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Characterisation of the genetic diversity in the lipooligosaccharide core biosynthesis region of campylobacter jejuni

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posted on 15.12.2014, 10:38 authored by Gemma Louise Marsden
Lipooligosaccharides (LOS) are an important constituent of the bacterial outer membrane involved in maintaining cellular structural integrity. In Campylobacter jejuni LOS is postulated to have a role in the virulence of this important gastrointestinal pathogen. The ability of C. jejuni to vary LOS structure and the molecular mimicry of host gangliosides by LOS epitopes suggests a role in the avoidance of host defence mechanisms. Molecular mimicry may form the immunopathological basis for an association with Guillain Barre syndrome. LOS structures differ between strains due to gene content, sequence and tract variation in the LOS biosynthesis gene cluster. Studies have examined the extent of gene content variation in the LOS gene cluster and showed gene content in this region can vary extensively. The aim of this work was to search for novel gene content and further investigate the role of LOS in C. jejuni..;Both PCR and microarray-based methods were developed to classify 50 clinical strains by LOS gene content. Several strains had gene content that did not appear to correlate with any known class and further detailed analysis highlighted that variation is grater than previously supposed. Sequencing revealed two strains that contained capsule polysaccharide biosynthesis genes within the LOS biosynthesis cluster. The presence of capsule genes within the LOS biosynthesis cluster highlights the potential for recombination between these variable polysaccharide loci and further extends the possibility of interaction between the capsule and LOS polysaccharides.;A LOS large deletion mutant was constructed in the genome strain, NCTC 11168 removing the genes between wlaA and wlaT. This mutant shared characteristics of other deep rough mutants being slow growing and sensitive to antibiotics and detergents. Construction of this mutant confirmed the minimal LOS core biosynthesis gene content for bacterial viability and showed the importance of LOS for this bacterium through a role for LOS in host cell invasion.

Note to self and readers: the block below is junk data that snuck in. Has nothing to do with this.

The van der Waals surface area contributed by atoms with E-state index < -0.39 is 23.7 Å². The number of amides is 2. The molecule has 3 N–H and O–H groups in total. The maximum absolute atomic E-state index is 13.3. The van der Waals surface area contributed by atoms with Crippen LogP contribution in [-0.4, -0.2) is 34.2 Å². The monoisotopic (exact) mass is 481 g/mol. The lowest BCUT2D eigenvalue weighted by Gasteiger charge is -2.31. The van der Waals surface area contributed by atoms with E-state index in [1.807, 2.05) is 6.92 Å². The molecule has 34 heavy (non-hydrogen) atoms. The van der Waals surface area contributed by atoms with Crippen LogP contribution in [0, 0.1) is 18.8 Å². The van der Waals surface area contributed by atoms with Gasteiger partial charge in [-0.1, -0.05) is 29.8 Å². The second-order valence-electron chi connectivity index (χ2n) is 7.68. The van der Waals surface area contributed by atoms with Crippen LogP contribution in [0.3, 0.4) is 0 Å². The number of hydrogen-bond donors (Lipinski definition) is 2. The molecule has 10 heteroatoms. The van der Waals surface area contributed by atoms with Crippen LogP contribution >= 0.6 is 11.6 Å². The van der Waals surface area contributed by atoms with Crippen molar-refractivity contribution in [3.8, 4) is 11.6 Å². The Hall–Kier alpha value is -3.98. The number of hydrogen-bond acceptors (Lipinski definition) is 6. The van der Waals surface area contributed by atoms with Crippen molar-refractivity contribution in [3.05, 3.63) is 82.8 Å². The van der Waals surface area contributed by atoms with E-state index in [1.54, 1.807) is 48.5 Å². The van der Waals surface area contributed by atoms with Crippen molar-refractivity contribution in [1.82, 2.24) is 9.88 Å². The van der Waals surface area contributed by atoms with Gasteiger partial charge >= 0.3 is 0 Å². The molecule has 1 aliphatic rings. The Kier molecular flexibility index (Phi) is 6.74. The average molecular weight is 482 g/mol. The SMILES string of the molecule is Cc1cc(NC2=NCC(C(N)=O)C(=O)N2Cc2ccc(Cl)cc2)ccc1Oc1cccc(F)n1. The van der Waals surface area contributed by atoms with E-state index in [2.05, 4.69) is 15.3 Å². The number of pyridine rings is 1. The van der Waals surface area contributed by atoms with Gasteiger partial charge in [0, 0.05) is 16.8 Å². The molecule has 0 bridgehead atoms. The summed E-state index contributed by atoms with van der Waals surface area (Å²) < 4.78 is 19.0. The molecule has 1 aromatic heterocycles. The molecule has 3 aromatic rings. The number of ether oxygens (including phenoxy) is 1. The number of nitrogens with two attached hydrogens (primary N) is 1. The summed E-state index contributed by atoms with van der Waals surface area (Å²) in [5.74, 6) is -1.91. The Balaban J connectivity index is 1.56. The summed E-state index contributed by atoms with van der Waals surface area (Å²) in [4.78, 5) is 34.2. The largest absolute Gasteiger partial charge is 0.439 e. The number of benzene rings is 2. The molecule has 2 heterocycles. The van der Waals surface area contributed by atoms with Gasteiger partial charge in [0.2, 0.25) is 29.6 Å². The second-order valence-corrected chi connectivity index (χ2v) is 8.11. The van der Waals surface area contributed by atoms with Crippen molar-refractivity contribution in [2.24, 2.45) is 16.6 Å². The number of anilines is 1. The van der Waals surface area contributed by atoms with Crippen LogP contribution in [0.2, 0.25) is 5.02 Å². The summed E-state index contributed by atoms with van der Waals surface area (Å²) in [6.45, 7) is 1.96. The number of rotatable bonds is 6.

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University of Leicester

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